France and England–as close to war as you can get in peacetime

Keith Hudson

It is quite clear that a major row is now building up between England and France.  It bas already been the case for months that the two countries are at odds over the matter of amending the Treaty of Rome so that England can . . . be released from the principle of free movement of labour within the EU.  France will not have this at any price because the EU is sacrosanct.  It’s got to be because the French are scared stiff of German economic strength — as they’ve been for the past 200 years — and will probably be dependent on German subsidies within a few years (or hope to be) — so they’ve got to show just how loyal they are to the EU.

The additional problem now at hand is that thousands of migrants — young men from Africa mainly —  are now piling up at Calais.  Even though the British police have been drafted over to Calais help the French police and have this year already intercepted 137,000 attempts at getting onto lorries destined for England, France has not acted to send even one of them back to their countries of origin.  Last night 2,000 migrants rushed the security fences and the numbers camping in tents at Calais itself now numbers more than 5,000.  It would seem that the migrants have already sensed that the resolve of the French and English government will not hold.

On this side of the Channel, hold-ups are causing 30-mile traffic jams.  In the last few weeks the total economic costs to business is about £40 million, this to be added to the £100 million costs of security fencing already expended in France with another £20-40 million needed to upgrade the fencing to the highest terrorist-proof level.

Cameron is repeatedly ‘reassuring’ us how closely Theresa May, our Home Secretary, is ‘working’ with her French opposite number.  It’s already obvious that a  blazing row is already going on and that Cameron and Hollande will have to have a meeting themselves on this single issue alone.  Hollande, much more intelligent and suave than Cameron will probably run rings round him and cause him to blow up. This possibility already adds to Osborne’s concern, mentioned in my previous posting today, that Cameron is not up to the job any longer and had better retire before he has what used to be called a nervous breakdown.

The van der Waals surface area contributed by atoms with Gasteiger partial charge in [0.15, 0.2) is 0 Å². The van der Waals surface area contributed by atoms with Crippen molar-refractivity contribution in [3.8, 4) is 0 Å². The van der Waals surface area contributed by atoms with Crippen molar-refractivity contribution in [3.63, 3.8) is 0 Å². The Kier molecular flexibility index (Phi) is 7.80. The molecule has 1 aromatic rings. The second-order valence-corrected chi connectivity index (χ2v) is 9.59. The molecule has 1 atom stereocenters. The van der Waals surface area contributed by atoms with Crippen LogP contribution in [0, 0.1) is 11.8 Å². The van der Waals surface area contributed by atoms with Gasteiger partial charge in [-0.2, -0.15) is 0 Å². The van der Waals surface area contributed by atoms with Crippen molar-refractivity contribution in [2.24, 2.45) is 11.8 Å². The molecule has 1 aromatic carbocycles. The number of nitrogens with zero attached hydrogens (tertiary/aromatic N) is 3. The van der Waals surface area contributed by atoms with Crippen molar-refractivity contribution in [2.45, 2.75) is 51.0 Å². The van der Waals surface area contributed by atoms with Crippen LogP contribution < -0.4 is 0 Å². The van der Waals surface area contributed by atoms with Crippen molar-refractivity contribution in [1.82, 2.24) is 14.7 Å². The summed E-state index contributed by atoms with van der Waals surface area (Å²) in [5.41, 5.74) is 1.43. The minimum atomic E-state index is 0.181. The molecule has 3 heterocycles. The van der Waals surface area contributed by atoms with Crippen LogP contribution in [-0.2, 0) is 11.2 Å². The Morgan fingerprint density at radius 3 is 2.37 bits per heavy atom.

Cameron has a certain amount of PR ability when talking to punters here at home but he simply hasn’t got what it takes at international level.  When the Chinese President three years ago visited a Chinese factory in England he was in and out of the country within a day and didn’t pay a visit to London to speak with Cameron.  You can be sure that Cameron would have desperately wanted him to — but he simply doesn’t rate.  Obama has never invited Cameron for a proper state visit — as has been customary for all British Prime Ministers for many years past.

Back to the current issue briefly, the French railway workers at Calais and the French police, with their own growing grievances with President Hollande over pay, have been reluctant to guard the Channel entrance tunnel adequately.  Some of them have already said that they hope the migrants can get to England and away from France.  Hollande has promised that he’ll bring in the army.  But I imagine by now that Angela Merkel will have told him not to.  We’ll have to see whether he does so.  If he does, there’ll be more than one or two deaths, I imagine.  What will that do for the reputation of the EU?

But how can the EU hold together for much longer anyway.  How can 28 different leaders of different cultures with different economic priorities ever come to decisions on complex matters?  They can’t make up their mind about mass immigration into the EU.  They could only kick the Greece problem further down the road. It’s due for breaking up soon enough, and this is something that George Osborne is clearly understanding.

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